To calm public fears further and properly implement a pandemic plan, cleaners must target high-traffic areas within the facility and use disinfectants to minimize the potential for cross-contamination.
Restrooms can be a breeding ground for bacteria and should be a priority for cleaning crews implementing a pandemic plan. Cleaning frequencies should be established based on traffic; cleaning once a day may be enough for a little-used office restroom, while hourly cleanings may be needed for an airport facility.
To avoid spreading germs within a restroom, housekeepers should clean the space from top to bottom and from non-acute to acute areas.
“You can use the same towel to wipe the sink and then go towards a urinal but you never want to go the other way,” says Joshua Kraft, sales manager and education coordinator for Bruco Inc., in Billings, Mont. “Your procedure in the cleaning process is more important to the cross-contamination issue than the tools you choose.”
One of the most important procedural issues is dwell time. A disinfectant cleaner, which kills germs as well as cleans, is a must-use chemical for a restroom. In fact, some facilities find a multipurpose disinfectant cleaner can handle all the cleaning duties in a restroom. To do its job correctly, the product must sit on the surface for a specific time. Just spraying and wiping doesn’t give the chemical the time it needs to kill 99 percent of bacteria.
“To kill germs, a disinfectant needs to fight the battle for about 10 minutes,” Liscio says. “If a cleaning person only allows the product to sit for 5 minutes, it’s not as effective. Dwell time is key to disinfecting.”
To achieve necessary dwell time, cleaners can apply the chemical as they move around the restroom (following the top-to-bottom method). By the time they are finished, they can return to where they started to wipe up the wet chemical. In smaller facilities, cleaners may need to disinfect the men’s restroom and let it sit while they work on the women’s restroom, and vice versa.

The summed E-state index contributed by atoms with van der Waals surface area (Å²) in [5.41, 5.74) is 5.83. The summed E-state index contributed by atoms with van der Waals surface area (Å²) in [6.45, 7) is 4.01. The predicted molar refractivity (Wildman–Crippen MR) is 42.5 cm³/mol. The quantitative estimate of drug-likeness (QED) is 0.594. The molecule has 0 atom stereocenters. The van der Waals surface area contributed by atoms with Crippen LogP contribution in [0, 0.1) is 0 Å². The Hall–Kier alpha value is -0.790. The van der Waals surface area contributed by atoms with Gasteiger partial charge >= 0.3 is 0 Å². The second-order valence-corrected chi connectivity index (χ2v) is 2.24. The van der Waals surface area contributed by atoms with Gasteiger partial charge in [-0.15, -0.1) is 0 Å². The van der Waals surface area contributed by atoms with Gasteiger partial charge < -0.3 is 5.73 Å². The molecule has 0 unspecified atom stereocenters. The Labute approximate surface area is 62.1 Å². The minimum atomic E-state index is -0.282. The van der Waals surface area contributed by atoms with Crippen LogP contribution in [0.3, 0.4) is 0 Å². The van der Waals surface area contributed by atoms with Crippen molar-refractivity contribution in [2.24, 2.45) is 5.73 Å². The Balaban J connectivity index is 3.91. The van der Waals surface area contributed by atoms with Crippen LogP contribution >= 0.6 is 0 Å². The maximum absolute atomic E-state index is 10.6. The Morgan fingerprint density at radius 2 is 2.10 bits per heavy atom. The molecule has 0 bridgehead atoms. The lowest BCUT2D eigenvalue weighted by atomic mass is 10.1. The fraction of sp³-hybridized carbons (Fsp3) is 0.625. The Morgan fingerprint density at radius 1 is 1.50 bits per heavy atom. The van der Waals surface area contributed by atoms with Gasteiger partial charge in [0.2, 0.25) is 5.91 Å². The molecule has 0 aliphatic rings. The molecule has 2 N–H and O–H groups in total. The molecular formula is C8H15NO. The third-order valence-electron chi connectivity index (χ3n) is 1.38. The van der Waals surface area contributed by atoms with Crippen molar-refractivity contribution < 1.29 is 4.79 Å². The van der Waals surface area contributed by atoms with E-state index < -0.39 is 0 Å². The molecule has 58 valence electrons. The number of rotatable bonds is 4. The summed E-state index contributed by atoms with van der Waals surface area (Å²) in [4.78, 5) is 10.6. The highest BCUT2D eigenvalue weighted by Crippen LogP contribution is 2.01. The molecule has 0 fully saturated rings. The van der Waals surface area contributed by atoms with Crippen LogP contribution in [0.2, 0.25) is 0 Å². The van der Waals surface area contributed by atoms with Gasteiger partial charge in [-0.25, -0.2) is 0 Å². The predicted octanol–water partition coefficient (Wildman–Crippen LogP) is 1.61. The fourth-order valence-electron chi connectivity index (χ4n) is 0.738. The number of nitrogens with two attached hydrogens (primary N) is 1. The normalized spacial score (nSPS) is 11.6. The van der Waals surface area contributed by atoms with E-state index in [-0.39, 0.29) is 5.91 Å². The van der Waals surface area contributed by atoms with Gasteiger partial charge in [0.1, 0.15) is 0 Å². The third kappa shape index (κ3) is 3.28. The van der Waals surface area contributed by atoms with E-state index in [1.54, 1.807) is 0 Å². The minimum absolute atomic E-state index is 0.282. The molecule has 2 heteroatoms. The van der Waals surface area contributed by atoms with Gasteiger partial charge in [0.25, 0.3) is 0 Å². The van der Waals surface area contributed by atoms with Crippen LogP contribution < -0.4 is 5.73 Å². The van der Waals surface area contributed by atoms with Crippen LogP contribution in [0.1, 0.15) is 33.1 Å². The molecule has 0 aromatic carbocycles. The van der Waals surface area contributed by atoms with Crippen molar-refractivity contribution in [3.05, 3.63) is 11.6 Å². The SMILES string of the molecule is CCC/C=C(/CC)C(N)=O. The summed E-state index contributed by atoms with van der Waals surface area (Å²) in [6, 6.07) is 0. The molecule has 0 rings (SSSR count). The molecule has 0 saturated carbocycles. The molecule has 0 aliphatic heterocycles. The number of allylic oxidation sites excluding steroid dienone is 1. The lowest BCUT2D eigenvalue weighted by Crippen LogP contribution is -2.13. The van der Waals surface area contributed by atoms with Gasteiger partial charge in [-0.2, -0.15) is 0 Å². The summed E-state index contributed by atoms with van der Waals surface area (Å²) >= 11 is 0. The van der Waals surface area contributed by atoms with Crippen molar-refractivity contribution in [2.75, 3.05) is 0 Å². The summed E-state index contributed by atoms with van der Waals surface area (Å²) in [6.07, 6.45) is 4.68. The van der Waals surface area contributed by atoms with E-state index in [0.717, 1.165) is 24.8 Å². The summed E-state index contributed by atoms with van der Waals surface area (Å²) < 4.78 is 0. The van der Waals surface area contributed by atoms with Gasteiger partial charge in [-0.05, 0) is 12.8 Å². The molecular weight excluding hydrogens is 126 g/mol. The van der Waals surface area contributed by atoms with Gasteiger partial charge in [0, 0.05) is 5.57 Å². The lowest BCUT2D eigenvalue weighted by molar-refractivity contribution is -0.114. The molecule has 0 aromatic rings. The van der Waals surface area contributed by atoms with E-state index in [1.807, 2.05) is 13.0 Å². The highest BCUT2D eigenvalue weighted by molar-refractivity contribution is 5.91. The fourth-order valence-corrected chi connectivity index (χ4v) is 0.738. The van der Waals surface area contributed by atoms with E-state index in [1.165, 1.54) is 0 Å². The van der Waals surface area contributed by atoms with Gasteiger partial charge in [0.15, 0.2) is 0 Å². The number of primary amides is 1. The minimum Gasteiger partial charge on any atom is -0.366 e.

Disinfectants must also be diluted properly and the U.S. Environmental Protection Agency requires special procedures for their handling, use and disposal. That’s why many facilities use chemical dispensing systems that properly dilute the chemical to take away any guesswork. Cleaners should also be instructed to wear personal protective equipment, including gloves and masks, to protect themselves when handling disinfectants. Many contain chemicals that can be harsh, corrosive and dangerous if touched or inhaled.
Identifying proper disinfectant products and implementing them accurately into the cleaning program will help cleaners reduce the threat of a pandemic, as well as calm fears among building occupants. This is especially important as media attention grows surrounding H1N1. Now, more than ever, consumers will depend on cleaners to maintain standard levels of clean and properly protect building occupants from the spread of bacteria and viruses.